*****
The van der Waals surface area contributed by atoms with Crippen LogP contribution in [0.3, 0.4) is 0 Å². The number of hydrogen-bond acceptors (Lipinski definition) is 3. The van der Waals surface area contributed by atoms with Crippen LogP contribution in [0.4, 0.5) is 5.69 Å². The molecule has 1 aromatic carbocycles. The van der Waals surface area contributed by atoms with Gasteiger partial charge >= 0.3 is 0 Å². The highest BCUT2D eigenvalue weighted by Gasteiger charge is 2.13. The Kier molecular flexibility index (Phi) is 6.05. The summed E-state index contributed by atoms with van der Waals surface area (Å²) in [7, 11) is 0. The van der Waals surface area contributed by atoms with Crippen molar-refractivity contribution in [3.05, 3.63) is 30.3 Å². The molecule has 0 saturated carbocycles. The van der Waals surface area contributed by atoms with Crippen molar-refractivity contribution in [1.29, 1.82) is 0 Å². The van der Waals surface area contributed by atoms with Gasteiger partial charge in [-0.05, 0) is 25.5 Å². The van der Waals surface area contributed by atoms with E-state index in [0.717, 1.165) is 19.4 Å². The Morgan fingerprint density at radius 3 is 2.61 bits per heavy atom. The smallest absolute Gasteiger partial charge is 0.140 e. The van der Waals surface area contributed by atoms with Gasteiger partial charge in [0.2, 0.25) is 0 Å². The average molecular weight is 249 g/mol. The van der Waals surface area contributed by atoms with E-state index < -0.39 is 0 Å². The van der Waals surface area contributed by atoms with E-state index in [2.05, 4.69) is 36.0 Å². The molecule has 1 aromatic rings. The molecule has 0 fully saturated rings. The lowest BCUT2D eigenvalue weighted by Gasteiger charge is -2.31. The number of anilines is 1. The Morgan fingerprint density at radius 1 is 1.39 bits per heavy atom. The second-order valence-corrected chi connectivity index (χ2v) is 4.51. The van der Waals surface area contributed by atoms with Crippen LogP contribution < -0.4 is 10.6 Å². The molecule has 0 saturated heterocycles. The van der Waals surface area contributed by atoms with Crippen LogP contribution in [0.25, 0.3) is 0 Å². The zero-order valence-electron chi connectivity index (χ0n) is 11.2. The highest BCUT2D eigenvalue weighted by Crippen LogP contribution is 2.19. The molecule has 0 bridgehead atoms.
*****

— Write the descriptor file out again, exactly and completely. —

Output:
The van der Waals surface area contributed by atoms with Crippen LogP contribution in [0.3, 0.4) is 0 Å². The number of hydrogen-bond acceptors (Lipinski definition) is 3. The van der Waals surface area contributed by atoms with Crippen LogP contribution in [0.4, 0.5) is 5.69 Å². The molecule has 1 aromatic carbocycles. The van der Waals surface area contributed by atoms with Gasteiger partial charge >= 0.3 is 0 Å². The highest BCUT2D eigenvalue weighted by Gasteiger charge is 2.13. The Kier molecular flexibility index (Phi) is 6.05. The summed E-state index contributed by atoms with van der Waals surface area (Å²) in [7, 11) is 0. The van der Waals surface area contributed by atoms with Crippen molar-refractivity contribution in [3.05, 3.63) is 30.3 Å². The molecule has 0 saturated carbocycles. The van der Waals surface area contributed by atoms with Crippen molar-refractivity contribution in [1.29, 1.82) is 0 Å². The van der Waals surface area contributed by atoms with Gasteiger partial charge in [-0.05, 0) is 25.5 Å². The van der Waals surface area contributed by atoms with E-state index in [0.717, 1.165) is 19.4 Å². The Morgan fingerprint density at radius 3 is 2.61 bits per heavy atom. The smallest absolute Gasteiger partial charge is 0.140 e. The van der Waals surface area contributed by atoms with Gasteiger partial charge in [0.2, 0.25) is 0 Å². The average molecular weight is 249 g/mol. The van der Waals surface area contributed by atoms with E-state index < -0.39 is 0 Å². The van der Waals surface area contributed by atoms with E-state index in [2.05, 4.69) is 36.0 Å². The molecule has 1 aromatic rings. The molecule has 0 fully saturated rings. The lowest BCUT2D eigenvalue weighted by Gasteiger charge is -2.31. The number of anilines is 1. The Morgan fingerprint density at radius 1 is 1.39 bits per heavy atom. The second-order valence-corrected chi connectivity index (χ2v) is 4.51. The van der Waals surface area contributed by atoms with Crippen LogP contribution < -0.4 is 10.6 Å². The molecule has 0 saturated heterocycles. The van der Waals surface area contributed by atoms with Crippen LogP contribution in [0.25, 0.3) is 0 Å². The zero-order valence-electron chi connectivity index (χ0n) is 11.2. The highest BCUT2D eigenvalue weighted by Crippen LogP contribution is 2.19. The molecule has 0 bridgehead atoms.